Earlier this week, I delivered a simple message: There is a virus here. It kills people. The only way you can prevent it is to get vaccinated, wear masks, and do social distancing.
Some people are complaining, “Well, my freedom is being kind of disturbed here.” Well, I told them, “Screw your freedom.” You have the freedom to wear no mask. But if you exercise that freedom, you’re a schmuck—because you’re supposed to protect your fellow Americans.
I’ll admit, calling people schmucks and saying “Screw your freedom” was a little much, even if I stand by the sentiment. But there is nothing that I’m more passionate about than keeping America great, and it’s the only subject that can make me lose my temper.
I knew I’d be called a RINO, but that doesn’t bother me. Honestly, rhinos are beautiful, powerful animals, so I take that as a compliment. I anticipated being called a Nazi and a Communist. But I’ve got thick skin stretched over my metal endoskeleton, so I knew I could take it.
But some of the responses really worried me. Many people told me that the Constitution gives them rights, but not responsibilities. They feel no duty to protect their fellow citizens.
That’s when I realized we all need a civics lesson. I can’t help but wonder how much better off we’d be if Americans took a step back from politics and spent a minute thinking about how lucky we are to call this country home. Instead of tweeting, we could think about what we owe to the patriots who came before us and those who will follow us.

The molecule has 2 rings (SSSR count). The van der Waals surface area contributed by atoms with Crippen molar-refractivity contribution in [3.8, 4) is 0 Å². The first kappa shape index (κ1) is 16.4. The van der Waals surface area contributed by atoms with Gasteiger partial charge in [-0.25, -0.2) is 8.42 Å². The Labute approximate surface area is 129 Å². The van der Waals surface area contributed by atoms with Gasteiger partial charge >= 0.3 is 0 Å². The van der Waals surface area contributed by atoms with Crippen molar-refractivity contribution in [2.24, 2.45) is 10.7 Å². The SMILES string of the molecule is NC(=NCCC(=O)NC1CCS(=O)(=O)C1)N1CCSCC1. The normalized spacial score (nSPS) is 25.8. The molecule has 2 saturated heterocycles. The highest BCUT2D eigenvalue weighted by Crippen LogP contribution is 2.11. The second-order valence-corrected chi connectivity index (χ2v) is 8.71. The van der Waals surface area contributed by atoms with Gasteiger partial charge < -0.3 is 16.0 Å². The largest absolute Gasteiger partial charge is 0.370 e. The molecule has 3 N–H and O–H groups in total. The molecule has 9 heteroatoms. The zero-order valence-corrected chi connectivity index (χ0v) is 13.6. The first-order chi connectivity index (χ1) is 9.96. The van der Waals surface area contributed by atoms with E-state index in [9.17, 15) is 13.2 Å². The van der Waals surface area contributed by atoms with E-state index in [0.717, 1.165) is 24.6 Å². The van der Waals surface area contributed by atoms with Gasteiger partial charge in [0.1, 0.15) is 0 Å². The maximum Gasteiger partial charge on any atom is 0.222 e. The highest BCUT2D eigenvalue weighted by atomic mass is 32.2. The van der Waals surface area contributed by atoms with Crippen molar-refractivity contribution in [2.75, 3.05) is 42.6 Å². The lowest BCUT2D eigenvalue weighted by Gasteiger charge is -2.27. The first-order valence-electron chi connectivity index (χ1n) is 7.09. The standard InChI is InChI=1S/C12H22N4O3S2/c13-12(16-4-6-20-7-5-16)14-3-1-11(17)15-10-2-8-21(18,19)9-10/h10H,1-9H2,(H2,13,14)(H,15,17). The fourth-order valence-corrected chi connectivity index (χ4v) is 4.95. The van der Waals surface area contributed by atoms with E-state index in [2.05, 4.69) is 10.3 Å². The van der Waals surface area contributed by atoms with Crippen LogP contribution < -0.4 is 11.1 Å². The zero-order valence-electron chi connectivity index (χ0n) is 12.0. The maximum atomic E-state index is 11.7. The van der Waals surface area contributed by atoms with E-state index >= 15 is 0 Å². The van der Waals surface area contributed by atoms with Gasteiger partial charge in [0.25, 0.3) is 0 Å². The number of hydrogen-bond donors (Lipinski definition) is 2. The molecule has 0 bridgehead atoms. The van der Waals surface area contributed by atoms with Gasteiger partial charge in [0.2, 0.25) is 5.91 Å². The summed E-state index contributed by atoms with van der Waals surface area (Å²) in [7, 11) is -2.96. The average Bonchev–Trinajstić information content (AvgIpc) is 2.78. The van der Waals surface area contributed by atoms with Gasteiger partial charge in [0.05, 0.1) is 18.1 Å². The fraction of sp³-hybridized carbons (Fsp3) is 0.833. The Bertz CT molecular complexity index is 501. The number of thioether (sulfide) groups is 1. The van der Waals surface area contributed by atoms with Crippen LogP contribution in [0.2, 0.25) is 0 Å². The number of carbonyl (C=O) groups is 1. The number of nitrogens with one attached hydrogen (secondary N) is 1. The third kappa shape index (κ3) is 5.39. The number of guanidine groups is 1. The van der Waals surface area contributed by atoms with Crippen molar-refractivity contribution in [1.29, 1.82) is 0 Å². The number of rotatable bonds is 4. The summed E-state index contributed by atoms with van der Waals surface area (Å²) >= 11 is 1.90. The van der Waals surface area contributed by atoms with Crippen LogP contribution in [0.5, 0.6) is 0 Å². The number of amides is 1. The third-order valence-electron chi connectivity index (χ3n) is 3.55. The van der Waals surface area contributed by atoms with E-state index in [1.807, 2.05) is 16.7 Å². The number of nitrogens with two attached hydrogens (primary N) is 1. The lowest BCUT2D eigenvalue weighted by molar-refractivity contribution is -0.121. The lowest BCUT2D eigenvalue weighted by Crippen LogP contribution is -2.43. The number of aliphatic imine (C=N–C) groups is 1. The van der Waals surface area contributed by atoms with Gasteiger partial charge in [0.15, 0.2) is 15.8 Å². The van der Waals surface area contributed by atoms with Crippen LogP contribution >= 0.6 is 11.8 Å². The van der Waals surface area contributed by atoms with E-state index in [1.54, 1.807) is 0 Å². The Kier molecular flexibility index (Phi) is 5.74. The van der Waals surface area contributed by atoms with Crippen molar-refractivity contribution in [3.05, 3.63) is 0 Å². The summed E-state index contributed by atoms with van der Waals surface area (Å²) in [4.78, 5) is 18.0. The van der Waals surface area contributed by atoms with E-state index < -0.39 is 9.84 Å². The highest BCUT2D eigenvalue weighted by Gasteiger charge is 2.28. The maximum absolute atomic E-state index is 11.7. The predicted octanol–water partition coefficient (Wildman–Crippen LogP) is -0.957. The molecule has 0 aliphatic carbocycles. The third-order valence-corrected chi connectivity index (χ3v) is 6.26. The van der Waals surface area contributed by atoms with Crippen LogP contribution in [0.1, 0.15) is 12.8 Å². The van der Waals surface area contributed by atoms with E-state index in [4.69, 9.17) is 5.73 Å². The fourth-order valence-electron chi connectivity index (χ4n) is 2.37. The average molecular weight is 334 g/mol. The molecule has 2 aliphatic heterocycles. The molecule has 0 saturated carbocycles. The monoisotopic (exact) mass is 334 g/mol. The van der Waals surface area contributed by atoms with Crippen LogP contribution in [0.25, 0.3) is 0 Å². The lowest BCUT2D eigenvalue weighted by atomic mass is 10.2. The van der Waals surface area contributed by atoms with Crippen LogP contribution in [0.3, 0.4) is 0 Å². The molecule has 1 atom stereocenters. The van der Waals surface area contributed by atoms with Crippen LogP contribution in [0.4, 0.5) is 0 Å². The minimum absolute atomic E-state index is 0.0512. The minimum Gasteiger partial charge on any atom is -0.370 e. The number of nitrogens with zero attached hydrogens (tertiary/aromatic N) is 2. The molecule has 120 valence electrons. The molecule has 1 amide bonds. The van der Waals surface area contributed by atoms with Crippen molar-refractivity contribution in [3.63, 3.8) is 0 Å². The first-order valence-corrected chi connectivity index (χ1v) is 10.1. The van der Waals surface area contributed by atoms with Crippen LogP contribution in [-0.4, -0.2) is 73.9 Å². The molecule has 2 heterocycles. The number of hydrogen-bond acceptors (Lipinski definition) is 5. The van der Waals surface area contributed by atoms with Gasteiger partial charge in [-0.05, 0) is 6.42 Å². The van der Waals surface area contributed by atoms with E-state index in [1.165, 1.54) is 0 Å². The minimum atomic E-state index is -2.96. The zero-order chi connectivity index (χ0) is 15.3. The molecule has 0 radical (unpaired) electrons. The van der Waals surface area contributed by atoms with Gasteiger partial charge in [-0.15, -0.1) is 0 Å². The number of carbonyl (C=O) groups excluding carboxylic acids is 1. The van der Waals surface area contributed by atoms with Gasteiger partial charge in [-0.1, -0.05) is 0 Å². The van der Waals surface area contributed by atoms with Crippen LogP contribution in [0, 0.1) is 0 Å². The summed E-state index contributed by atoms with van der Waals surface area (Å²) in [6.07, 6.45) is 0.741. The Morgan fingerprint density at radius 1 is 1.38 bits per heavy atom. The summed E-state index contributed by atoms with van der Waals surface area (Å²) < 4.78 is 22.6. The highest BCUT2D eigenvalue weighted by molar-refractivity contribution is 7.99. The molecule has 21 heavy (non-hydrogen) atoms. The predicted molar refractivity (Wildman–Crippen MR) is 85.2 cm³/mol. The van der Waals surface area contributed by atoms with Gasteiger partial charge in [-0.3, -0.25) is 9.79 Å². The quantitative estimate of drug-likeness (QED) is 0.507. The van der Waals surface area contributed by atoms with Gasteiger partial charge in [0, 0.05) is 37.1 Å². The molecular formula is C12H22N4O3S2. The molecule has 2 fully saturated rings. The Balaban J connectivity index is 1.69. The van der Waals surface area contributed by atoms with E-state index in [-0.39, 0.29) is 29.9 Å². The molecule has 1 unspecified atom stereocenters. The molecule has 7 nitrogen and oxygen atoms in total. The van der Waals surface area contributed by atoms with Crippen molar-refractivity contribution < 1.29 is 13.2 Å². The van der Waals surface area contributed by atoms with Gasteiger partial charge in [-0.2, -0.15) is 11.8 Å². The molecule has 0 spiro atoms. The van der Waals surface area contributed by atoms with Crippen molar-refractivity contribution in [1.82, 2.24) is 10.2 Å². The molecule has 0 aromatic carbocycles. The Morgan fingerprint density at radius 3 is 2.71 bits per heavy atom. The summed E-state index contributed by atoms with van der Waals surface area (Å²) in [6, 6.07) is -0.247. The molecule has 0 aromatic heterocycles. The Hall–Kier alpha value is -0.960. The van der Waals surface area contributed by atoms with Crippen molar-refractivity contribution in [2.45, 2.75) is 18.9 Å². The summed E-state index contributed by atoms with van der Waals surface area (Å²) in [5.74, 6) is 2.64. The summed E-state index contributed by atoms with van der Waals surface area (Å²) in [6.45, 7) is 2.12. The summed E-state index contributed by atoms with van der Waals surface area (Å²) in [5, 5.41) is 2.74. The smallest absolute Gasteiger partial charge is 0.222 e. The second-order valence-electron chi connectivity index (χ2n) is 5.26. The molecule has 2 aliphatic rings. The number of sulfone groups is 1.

I am not an academic, but I can tell you that selfishness and dereliction of duty did not make this country great. The Constitution aimed to “promote the general welfare and secure the blessings of liberty for ourselves and our posterity.” It’s right there in our founding document. We need to think beyond our selfish interests.
Our country began with a willingness to make personal sacrifices for the collective good. It’s right there in the closing line of the Declaration of Independence: “We mutually pledge to each other our Lives, our Fortunes and our sacred Honor.” Almost two centuries later, John F. Kennedy posed his famous challenge: “Ask not what your country can do for you; ask what you can do for your country.” Our country became great because every generation before us knew that liberty and duty go hand in hand. I am worried that many of my fellow Americans have now lost sight of that.
When I look at the response to this pandemic, I really worry about the future of our country. We have lost more than 600,000 Americans to COVID-19. Are we really this selfish and angry? Are we this partisan?
George Washington wrote, “Every post is honorable in which a man can serve his country.” When we wear a mask or get a vaccine, we are serving our country and our fellow citizens.